New global banking regulations require a fresh look at booking models

CCAR attestation change would be about more than just forms
Posted by David Wright and Irena Gecas-McCarthy, on October 12, 2015.

Booking models in banking have traditionally been driven by a diverse set of factors–such as business priorities, legal and regulatory requirements, tax, and financial performance. When those models change, it usually happens incrementally over time in response to specific opportunities and business needs. It also usually happens without a holistic analysis that accounts for an integrated or big-picture view. But now, the regulatory environment and business strategy questions are driving rapid change.

Regulatory reform–both at home and abroad-is creating new and complex rules that are having a major impact on the way products are booked. As banking organizations comply with new regulatory requirements and supervisory expectations, they are overhauling business models and transforming how they operate. The need for transparency around booking models lies at the center of this change, since booking models determine how and where banking organizations transact. They also determine how the resulting risks are managed, both individually within a specific jurisdiction and together across multiple jurisdictions. Booking models are increasingly under scrutiny, and regulation and supervision are now key drivers of cross-border practices.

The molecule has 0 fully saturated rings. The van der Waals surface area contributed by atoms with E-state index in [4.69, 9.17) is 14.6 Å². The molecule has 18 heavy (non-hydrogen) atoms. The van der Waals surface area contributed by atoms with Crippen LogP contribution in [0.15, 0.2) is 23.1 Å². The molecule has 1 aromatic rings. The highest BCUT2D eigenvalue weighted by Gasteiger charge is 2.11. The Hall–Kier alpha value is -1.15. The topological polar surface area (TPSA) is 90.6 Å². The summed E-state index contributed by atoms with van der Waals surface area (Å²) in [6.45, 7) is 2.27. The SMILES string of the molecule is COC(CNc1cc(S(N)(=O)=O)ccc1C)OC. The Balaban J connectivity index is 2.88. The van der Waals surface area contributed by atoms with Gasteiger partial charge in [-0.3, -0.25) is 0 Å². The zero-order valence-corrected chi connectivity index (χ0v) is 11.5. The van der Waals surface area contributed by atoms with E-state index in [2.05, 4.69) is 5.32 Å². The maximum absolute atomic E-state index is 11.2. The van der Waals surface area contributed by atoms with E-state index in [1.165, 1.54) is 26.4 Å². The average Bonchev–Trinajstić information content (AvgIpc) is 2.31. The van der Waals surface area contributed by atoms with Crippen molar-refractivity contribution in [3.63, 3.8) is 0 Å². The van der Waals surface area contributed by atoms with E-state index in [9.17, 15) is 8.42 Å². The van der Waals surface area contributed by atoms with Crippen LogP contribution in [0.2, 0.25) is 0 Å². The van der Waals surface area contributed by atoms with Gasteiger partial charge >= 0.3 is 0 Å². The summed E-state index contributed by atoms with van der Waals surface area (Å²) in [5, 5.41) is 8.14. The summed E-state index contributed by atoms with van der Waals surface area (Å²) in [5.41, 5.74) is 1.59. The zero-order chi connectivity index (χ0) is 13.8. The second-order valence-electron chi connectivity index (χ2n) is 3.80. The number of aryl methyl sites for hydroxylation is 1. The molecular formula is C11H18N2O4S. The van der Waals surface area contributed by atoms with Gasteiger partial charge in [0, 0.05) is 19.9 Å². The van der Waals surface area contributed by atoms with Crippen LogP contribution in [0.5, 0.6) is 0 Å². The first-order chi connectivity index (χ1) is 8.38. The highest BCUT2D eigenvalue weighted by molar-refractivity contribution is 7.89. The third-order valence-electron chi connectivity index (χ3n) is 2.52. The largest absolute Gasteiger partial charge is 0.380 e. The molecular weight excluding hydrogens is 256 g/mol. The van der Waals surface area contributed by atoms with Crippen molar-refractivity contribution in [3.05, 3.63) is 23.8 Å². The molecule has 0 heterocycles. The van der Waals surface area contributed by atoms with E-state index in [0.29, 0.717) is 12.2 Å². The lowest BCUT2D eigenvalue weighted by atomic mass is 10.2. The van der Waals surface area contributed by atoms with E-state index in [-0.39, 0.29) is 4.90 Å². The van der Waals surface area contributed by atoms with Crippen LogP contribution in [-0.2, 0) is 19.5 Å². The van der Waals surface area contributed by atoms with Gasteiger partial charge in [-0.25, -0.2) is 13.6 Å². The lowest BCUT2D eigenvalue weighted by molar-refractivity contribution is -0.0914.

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Regulatory Liason Office: Savvy Investment or Basic Necessity?

Regulatory Liason Office: Savvy Investment or Basic Necessity?

In today’s challenging regulatory environment, a new corporate role of regulatory liaison with staff to support it is emerging to provide a central point of contact for the regulatory community. This role known by different names effectively is a liaison for an organization in their management of their regulators, and assists together with other support functions, e.g., legal, risk and compliance, to manage a organization’s regulatory issues. Historically, this role was assigned to a single executive dedicated to regulatory risk management, or as a part-time responsibility of that executive who usually was a member within the C-Suite of the bank, e.g. the chief operating officer (COO) or chief administrative officer (CAO). However, as the complexity and impact of regulations continued to develop and capture significant amounts of management’s time , many organizations began to recognize the need for a more comprehensive Regulatory Liaison Office (RLO) outfitted with staff consistent with other functions within the risk and compliance organizations.

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